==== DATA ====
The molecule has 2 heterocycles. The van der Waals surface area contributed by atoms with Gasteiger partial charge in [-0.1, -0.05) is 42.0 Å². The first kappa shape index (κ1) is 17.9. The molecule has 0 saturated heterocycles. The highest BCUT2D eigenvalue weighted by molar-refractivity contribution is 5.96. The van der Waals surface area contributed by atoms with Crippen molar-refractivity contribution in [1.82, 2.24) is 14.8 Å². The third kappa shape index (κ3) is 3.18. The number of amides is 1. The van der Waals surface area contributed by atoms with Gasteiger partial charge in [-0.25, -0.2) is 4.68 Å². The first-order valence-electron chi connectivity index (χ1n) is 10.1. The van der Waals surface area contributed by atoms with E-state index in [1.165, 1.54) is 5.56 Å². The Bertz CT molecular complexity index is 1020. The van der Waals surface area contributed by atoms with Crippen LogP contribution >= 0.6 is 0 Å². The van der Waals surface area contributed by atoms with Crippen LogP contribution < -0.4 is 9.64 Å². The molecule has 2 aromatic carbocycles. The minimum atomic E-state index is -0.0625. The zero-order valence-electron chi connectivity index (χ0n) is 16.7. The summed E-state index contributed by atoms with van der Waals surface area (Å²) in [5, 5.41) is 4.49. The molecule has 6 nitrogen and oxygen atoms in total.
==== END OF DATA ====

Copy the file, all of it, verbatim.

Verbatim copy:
The molecule has 2 heterocycles. The van der Waals surface area contributed by atoms with Gasteiger partial charge in [-0.1, -0.05) is 42.0 Å². The first kappa shape index (κ1) is 17.9. The molecule has 0 saturated heterocycles. The highest BCUT2D eigenvalue weighted by molar-refractivity contribution is 5.96. The van der Waals surface area contributed by atoms with Crippen molar-refractivity contribution in [1.82, 2.24) is 14.8 Å². The third kappa shape index (κ3) is 3.18. The number of amides is 1. The van der Waals surface area contributed by atoms with Gasteiger partial charge in [-0.25, -0.2) is 4.68 Å². The first-order valence-electron chi connectivity index (χ1n) is 10.1. The van der Waals surface area contributed by atoms with E-state index in [1.165, 1.54) is 5.56 Å². The Bertz CT molecular complexity index is 1020. The van der Waals surface area contributed by atoms with Crippen LogP contribution >= 0.6 is 0 Å². The van der Waals surface area contributed by atoms with Crippen LogP contribution < -0.4 is 9.64 Å². The molecule has 2 aromatic carbocycles. The minimum atomic E-state index is -0.0625. The zero-order valence-electron chi connectivity index (χ0n) is 16.7. The summed E-state index contributed by atoms with van der Waals surface area (Å²) in [5, 5.41) is 4.49. The molecule has 6 nitrogen and oxygen atoms in total.